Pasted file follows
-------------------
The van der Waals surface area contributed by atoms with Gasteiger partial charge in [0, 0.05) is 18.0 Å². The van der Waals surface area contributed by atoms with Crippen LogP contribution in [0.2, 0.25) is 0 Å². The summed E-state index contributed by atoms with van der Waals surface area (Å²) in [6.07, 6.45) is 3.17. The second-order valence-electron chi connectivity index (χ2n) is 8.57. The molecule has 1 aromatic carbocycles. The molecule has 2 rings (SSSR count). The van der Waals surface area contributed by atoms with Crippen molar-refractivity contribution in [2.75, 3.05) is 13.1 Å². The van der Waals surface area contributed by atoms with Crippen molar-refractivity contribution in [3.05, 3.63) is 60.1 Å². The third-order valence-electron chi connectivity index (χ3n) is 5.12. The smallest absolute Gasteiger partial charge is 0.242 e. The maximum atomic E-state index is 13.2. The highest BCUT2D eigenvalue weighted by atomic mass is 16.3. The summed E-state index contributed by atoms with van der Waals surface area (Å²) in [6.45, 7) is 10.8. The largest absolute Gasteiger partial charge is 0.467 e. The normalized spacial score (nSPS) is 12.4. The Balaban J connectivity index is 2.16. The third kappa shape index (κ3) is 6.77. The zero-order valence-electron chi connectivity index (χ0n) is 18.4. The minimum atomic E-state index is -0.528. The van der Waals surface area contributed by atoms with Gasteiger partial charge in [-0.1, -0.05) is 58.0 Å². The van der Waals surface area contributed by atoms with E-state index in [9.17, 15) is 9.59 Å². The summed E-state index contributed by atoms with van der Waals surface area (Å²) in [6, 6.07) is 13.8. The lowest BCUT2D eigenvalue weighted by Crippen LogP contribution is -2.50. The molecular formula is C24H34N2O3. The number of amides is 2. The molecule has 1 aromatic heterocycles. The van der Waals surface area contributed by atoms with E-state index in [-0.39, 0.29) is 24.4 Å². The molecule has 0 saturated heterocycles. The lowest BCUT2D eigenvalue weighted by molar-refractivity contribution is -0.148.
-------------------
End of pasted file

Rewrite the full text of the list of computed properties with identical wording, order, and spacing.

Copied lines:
The van der Waals surface area contributed by atoms with Gasteiger partial charge in [0, 0.05) is 18.0 Å². The van der Waals surface area contributed by atoms with Crippen LogP contribution in [0.2, 0.25) is 0 Å². The summed E-state index contributed by atoms with van der Waals surface area (Å²) in [6.07, 6.45) is 3.17. The second-order valence-electron chi connectivity index (χ2n) is 8.57. The molecule has 1 aromatic carbocycles. The molecule has 2 rings (SSSR count). The van der Waals surface area contributed by atoms with Crippen molar-refractivity contribution in [2.75, 3.05) is 13.1 Å². The van der Waals surface area contributed by atoms with Crippen molar-refractivity contribution in [3.05, 3.63) is 60.1 Å². The third-order valence-electron chi connectivity index (χ3n) is 5.12. The smallest absolute Gasteiger partial charge is 0.242 e. The maximum atomic E-state index is 13.2. The highest BCUT2D eigenvalue weighted by atomic mass is 16.3. The summed E-state index contributed by atoms with van der Waals surface area (Å²) in [6.45, 7) is 10.8. The largest absolute Gasteiger partial charge is 0.467 e. The normalized spacial score (nSPS) is 12.4. The Balaban J connectivity index is 2.16. The third kappa shape index (κ3) is 6.77. The zero-order valence-electron chi connectivity index (χ0n) is 18.4. The minimum atomic E-state index is -0.528. The van der Waals surface area contributed by atoms with Gasteiger partial charge in [-0.1, -0.05) is 58.0 Å². The van der Waals surface area contributed by atoms with E-state index in [9.17, 15) is 9.59 Å². The summed E-state index contributed by atoms with van der Waals surface area (Å²) in [6, 6.07) is 13.8. The lowest BCUT2D eigenvalue weighted by Crippen LogP contribution is -2.50. The molecular formula is C24H34N2O3. The number of amides is 2. The molecule has 1 aromatic heterocycles. The van der Waals surface area contributed by atoms with E-state index in [-0.39, 0.29) is 24.4 Å². The molecule has 0 saturated heterocycles. The lowest BCUT2D eigenvalue weighted by molar-refractivity contribution is -0.148.